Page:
Jenny Nelson, Bend, 2017
Stephen Walling returns with three-dimensional wall sculpture of colorfully painted wood strips and blocks, intricately carved and composed into graphic arrangements. While continuing his affinity for bold color and shapes, Walling has presented more complex constructions in his latest work, choosing to develop the strips of wood with elaborate carvings and additional tiers that encase hints of color like a hidden gem. The surprises are all in the unexpected details; a shade of bright yellow that peeks through the pale blue box-like constructions in “Let the Sunshine In”, or varying shades of bright green painted into the crevices of a sleek, white, vertical composition in “Glimpses”. Walling weaves playful sensibility with intrigue into each work, offering multiple perspectives that change depending on how you look at it.
Bruce Murphy presents unconventional methods of painting with a series of enamel paintings on sheet metal “boxes” from 2012. Never failing to present beautiful possibilities in abstraction, the artist combines delicate applications of yellow and mauve enamel that dance against a natural rust surface behind a glossy veneer.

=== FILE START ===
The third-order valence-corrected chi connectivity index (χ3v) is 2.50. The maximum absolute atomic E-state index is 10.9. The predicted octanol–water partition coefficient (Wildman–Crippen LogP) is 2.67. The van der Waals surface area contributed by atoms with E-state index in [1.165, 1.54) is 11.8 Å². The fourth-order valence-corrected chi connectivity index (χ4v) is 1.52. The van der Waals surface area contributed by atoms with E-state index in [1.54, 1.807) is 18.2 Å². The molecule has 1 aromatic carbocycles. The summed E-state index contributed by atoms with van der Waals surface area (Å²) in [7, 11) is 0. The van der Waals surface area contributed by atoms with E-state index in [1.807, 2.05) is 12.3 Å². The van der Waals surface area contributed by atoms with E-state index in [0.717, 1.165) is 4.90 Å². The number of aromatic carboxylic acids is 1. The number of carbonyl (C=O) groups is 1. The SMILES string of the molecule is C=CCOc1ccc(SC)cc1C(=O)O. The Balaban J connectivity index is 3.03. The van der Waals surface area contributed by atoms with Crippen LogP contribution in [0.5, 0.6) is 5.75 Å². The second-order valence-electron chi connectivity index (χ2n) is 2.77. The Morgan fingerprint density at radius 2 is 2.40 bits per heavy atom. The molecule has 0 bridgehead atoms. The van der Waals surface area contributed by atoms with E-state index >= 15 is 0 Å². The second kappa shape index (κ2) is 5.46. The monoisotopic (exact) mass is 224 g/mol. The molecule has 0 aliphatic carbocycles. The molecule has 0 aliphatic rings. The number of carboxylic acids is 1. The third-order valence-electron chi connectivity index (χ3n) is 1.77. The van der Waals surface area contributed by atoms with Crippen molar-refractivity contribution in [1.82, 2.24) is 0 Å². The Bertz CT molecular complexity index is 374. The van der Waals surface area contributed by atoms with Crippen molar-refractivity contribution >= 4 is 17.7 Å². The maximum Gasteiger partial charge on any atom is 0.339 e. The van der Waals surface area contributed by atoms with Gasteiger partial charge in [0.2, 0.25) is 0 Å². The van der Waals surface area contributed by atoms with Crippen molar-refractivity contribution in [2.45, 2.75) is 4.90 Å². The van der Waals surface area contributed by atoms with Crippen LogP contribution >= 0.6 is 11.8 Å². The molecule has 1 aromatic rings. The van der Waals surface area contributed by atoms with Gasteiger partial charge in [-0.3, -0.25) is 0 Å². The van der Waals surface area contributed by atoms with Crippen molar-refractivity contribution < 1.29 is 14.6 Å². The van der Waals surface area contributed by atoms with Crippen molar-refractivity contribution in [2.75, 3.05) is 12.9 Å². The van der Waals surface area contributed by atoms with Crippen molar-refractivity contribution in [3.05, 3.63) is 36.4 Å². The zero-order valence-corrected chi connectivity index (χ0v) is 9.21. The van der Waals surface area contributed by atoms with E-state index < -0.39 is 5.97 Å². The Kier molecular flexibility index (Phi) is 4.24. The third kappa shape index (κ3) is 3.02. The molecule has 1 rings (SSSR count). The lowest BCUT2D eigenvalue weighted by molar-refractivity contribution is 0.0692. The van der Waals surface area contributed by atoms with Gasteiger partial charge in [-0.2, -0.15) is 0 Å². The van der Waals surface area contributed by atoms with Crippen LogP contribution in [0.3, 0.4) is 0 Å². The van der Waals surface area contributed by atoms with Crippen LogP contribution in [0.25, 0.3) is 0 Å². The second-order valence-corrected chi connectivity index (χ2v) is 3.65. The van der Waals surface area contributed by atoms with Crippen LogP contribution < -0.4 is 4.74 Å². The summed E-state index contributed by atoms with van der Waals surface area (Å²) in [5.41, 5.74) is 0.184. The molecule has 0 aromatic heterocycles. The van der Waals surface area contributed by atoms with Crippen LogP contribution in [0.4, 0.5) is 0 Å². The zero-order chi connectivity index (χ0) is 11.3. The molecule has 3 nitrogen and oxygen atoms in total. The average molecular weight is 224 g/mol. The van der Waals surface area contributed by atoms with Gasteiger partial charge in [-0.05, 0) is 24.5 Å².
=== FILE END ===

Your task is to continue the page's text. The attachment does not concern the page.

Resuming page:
Each painting in Juan Garcia-Nunez’s evocative new “Transparencies” series draws the viewer in with a bold, geometric silhouette along the vertical axis, a clever experiment in positive and negative space that conjures up a variety of possible identities: an abstracted landscape, an eclipse, an abyss—each viewer will understand the image in their own way. These silhouettes flare out in a beautiful array of warm scarlets and ochres, fading gently into the more subdued background.
Joe Wheaton’s sculptures are a static moment in an active performance. If Calder and Miro had a love child, Wheaton would be him. The group of oxidized brass pieces have qualities of both surrealism and post-minimalism and confirms Wheaton’s craftsmanship in the gracefulness of his work.
On view in the upstairs gallery will be aerial photographs by John Griebsch. Photographing the Earth from the vantage point of his 1952 Cessna 170B, Griebsch’s subject matter consists of patchwork farmland, interlaced winterscapes, and most recently, the alluvial deltas of the Sundhurland region of Iceland. The unique colors under the surface of the water are a result of the various minerals and volcanic ash which are suspended in the fast moving waters as they flow to sea. Griebsch’s work does not lack for artistic merit; viewed from up high, fractals in nature call to mind a Pollock painting, while swirling rivers echo the brushstrokes of Van Gogh. Complimenting the Earth’s natural majesty is Griebsch’s mature and keen sense of composition, gained from a photography career that began at the age of 12.
For more information or to make an inquiry, contact the gallery at (518) 828-1915, or send email to firstname.lastname@example.org. Carrie Haddad Gallery is open daily from 11-5pm.